“Pick-up!” This was one of the mantras my mother was forced to repeat throughout my childhood. She spent a fair amount of her valuable time and breath telling us to put things away. It seemed ridiculous to me, when clearly it was just going to get messy again. Tomorrow toys would be pulled off of their shelves, shoes pulled from the closet, blankets unfolded and draped over the TV-trays to recreate the same cave I’d played in today. But she was insistent.
On Fridays, when the cleaning woman came, I found this request to be especially futile. Why would we hire someone to clean our house, and then clean it ourselves before she comes? When I shared this rationale with my mother, she dished out some mumbo-jumbo about how picking up is different than cleaning. Two tasks that, to me, seemed indistinguishable from each other. I did as she asked, but not without shrugging, grumbling, and promising myself I would never terrorize my children with this prodding to pick up all the time.
This promise I have broken, again and again, since my children could understand the spoken word. Not only do I ask them to pick up, I use the exact same language as my mother. Yesterday, before our cleaning guy arrived, I found a big mess upstairs. Then I heard these words coming out of my very own mouth: “I pay him to clean the house, not to pick up after you.”
Oh, fate laughs so cruelly at me.
But, it turns out, as much as I may be annoying my children (and planting seeds for the further annoyance of their children), all this business about picking up could be helping them learn to read! Researchers at Columbia University Teacher’s College and Ohio State University conducted a study to measure the associations between household chaos and early childhood reading skills. (Who thought this up?) The results are noted in an article called “Order in the House!”
If you think that once my house is all picked up I spend my spare time reading academic journals, guess again. I stumbled upon this via Slate columnist Emily Bazelon, who does a nice job of condensing the results of the research in her recent article, “Messy House, Messy Minds.”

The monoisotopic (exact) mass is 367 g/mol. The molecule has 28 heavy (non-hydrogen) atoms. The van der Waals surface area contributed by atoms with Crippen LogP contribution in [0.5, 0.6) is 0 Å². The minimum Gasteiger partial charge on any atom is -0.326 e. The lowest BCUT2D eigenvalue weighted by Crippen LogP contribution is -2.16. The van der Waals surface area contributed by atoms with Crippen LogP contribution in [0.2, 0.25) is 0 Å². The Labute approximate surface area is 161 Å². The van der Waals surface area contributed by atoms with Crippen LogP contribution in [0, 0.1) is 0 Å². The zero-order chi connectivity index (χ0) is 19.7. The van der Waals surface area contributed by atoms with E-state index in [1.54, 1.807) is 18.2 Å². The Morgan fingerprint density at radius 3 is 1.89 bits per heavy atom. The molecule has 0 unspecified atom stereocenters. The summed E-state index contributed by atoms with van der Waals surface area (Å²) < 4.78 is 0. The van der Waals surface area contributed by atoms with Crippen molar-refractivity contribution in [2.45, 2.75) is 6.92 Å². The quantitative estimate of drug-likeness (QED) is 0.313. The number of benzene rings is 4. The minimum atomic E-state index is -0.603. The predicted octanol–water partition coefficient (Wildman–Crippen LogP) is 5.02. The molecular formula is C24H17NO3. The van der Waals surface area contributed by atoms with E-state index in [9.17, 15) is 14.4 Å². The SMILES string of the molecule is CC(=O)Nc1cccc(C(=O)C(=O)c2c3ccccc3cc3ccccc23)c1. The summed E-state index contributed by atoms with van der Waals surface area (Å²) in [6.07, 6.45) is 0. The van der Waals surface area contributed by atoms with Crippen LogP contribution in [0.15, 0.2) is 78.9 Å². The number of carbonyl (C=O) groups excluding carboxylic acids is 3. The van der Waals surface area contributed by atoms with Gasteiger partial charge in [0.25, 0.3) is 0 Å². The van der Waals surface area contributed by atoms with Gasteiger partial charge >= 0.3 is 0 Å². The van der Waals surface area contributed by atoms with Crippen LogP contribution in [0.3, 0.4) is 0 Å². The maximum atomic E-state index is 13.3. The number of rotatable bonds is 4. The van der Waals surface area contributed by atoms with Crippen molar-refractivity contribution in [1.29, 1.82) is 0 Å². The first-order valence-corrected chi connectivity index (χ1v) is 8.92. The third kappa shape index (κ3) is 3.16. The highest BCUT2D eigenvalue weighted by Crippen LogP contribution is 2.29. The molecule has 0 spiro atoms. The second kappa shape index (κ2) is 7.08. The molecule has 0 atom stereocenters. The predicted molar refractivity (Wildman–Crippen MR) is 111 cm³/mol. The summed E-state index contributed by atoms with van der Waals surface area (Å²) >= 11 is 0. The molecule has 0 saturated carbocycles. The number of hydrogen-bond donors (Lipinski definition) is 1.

The researchers created two groups based on the mothers’ reading skills: above-average and average. The participants in each group were asked about their reading habits with their children, and then the mothers were also asked about how ordered things are at home, probing for responses to statements like “It’s a real zoo in our home,” “The children have a regular bedtime routine,” and “We are usually able to stay on top of things.”
A shout-out to all my endearingly, creatively messy friends (but not to my husband, who still shouldn’t leave his shoes in the middle of the front hall): It’s clear that by an “ordered home,” [the researchers] do not mean a spotlessly neat and clean one.
I appreciate her important clarification, and I second the comment (are you reading, De-facto?) about leaving shoes in the middle of the hall.
The take-away from this research:
Results suggest that the degree of household order is significantly and positively associated with early reading skills among children whose mothers are of above-average reading ability. These results suggest the potential for new approaches to encouraging literacy development in the home.
Aha! A point for merging the desired aesthetics of my adult life with the vigorous imagination of my children. Now I’ve got a new angle. The longer I can keep the new couch in clean condition, the more they’ll read, and the better their chances of going to